While the world buzzes with disbelief and fascination over the poisoning and death of a Russian ex-spy, the story has captured scant attention in Russia.
Ask any seemingly cosmopolitan Russians on a downtown Moscow street about their take on the international scandal, and they will most likely shrug and suggest that the former spy Alexander Litvinenko poisoned himself just to make Russian President Vladimir Putin look bad.
The apathy is emblematic of the overall state of public information in Russia today. The episode, which dominated front page news around the world for weeks, has received little attention in the Russian media, with most state-controlled outlets dismissing allegations of government involvement.
Jazz Ayvazyan, a 20-year-old computer programmer who lives in central Moscow, hadn't heard anything about the poisoning until he traveled to London for business a week after the story broke in early November. But he says he wasn't at all surprised to see that the news was suppressed.
"There is definitely no press in the pure meaning of this word in Russia at the moment," he said. "TV news looks like the Soviet propaganda from when I was an 8-year-old boy in the mid-'80s. I just stopped watching Russian channels and replaced them with Discovery kind of entertainment."
Ayvazyan is an example of how far Russians have come in the decade since communism fell. He drives a fancy car and travels often to Western Europe. But he said that despite the fact that he lives a comfortable lifestyle, he doesn't feel that he is living in a democratic country.
"People easily get confused about what's better," he said. "Ten years ago we were poor money-wise. But there was an attempt to establish real democracy with real freedom. Now we live better, earn more, have the right food, but the relationship with anything that can be called government -- police, tax agency, etc. -- is much worse. They now feel the power, and they are the power."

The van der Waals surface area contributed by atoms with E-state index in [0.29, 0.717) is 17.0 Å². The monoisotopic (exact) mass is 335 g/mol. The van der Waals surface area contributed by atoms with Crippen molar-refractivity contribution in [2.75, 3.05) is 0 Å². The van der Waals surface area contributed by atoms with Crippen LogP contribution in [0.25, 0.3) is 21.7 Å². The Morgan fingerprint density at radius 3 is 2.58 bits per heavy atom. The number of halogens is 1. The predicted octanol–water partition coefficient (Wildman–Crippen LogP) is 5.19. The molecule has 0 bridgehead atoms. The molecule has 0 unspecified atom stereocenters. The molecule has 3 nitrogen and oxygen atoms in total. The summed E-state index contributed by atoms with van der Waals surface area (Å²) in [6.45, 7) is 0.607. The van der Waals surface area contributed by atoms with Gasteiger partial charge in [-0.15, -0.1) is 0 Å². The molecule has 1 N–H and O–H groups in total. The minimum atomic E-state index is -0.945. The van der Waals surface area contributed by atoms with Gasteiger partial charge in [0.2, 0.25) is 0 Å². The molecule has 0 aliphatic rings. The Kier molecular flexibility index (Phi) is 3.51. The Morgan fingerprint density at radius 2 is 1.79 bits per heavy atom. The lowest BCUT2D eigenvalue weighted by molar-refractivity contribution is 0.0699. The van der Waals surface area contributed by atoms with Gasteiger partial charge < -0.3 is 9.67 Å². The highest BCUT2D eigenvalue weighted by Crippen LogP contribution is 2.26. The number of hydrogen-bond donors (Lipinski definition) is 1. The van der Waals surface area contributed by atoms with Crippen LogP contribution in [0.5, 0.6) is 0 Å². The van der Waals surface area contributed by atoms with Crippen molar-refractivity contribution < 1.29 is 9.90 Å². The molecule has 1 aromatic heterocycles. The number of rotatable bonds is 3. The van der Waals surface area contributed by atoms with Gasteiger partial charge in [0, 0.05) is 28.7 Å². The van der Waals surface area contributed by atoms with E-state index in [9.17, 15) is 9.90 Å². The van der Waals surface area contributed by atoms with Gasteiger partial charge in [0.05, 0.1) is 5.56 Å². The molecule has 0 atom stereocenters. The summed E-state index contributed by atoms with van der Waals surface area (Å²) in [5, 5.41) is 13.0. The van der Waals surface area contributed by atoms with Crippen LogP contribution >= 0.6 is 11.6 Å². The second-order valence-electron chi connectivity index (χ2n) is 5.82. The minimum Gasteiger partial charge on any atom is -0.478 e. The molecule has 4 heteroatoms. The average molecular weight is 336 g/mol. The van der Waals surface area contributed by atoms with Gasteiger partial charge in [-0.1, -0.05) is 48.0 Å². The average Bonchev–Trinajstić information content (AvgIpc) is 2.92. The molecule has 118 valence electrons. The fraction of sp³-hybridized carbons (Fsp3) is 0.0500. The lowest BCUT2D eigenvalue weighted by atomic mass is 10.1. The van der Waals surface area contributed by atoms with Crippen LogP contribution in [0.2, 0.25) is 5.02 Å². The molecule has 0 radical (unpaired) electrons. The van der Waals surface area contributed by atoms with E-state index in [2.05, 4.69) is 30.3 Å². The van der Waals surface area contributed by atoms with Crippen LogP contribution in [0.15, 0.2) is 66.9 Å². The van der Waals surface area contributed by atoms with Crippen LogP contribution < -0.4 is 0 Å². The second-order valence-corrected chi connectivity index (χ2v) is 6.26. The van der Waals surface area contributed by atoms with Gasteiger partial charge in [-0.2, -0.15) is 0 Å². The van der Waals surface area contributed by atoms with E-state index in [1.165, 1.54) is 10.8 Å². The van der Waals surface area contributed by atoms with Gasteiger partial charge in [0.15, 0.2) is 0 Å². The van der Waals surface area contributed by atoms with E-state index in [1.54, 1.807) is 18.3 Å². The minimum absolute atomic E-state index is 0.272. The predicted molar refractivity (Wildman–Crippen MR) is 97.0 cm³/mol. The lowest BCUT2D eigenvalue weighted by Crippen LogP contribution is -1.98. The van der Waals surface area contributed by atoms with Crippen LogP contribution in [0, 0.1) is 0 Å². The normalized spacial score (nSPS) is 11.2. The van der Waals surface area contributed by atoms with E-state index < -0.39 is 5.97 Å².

Ayvazyan said this power translates into a high level of corruption that infects every aspect of everyday life. He says he often has to bribe officials to get permits.
"Government and crime are almost same things in Russia at the moment," he said.
And the poisoning of the ex-spy: "All big crimes are done under supervision of people who are the government or are covered by some people in government. I'm sure that action like poisoning could take place only with participation of government."
But you won't see that perspective broadcast on Russia's main television news programs, which are state-owned and never criticize the government.
Oleg Panfilov, the head of the Moscow-based Journalism in Extreme Situations, called Russian media the "empire of lies."
"From a position of a freedom of speech, the situation in the Russian mass media can be estimated as catastrophic," he said. "Television is the core with more than 90 percent of the population depending on it as their main source of information. But now in Russia all five national telechannels are used by the state for propagation, for distribution of an official position."
Panfilov said that there is next to no opportunity for Russians to receive independent news.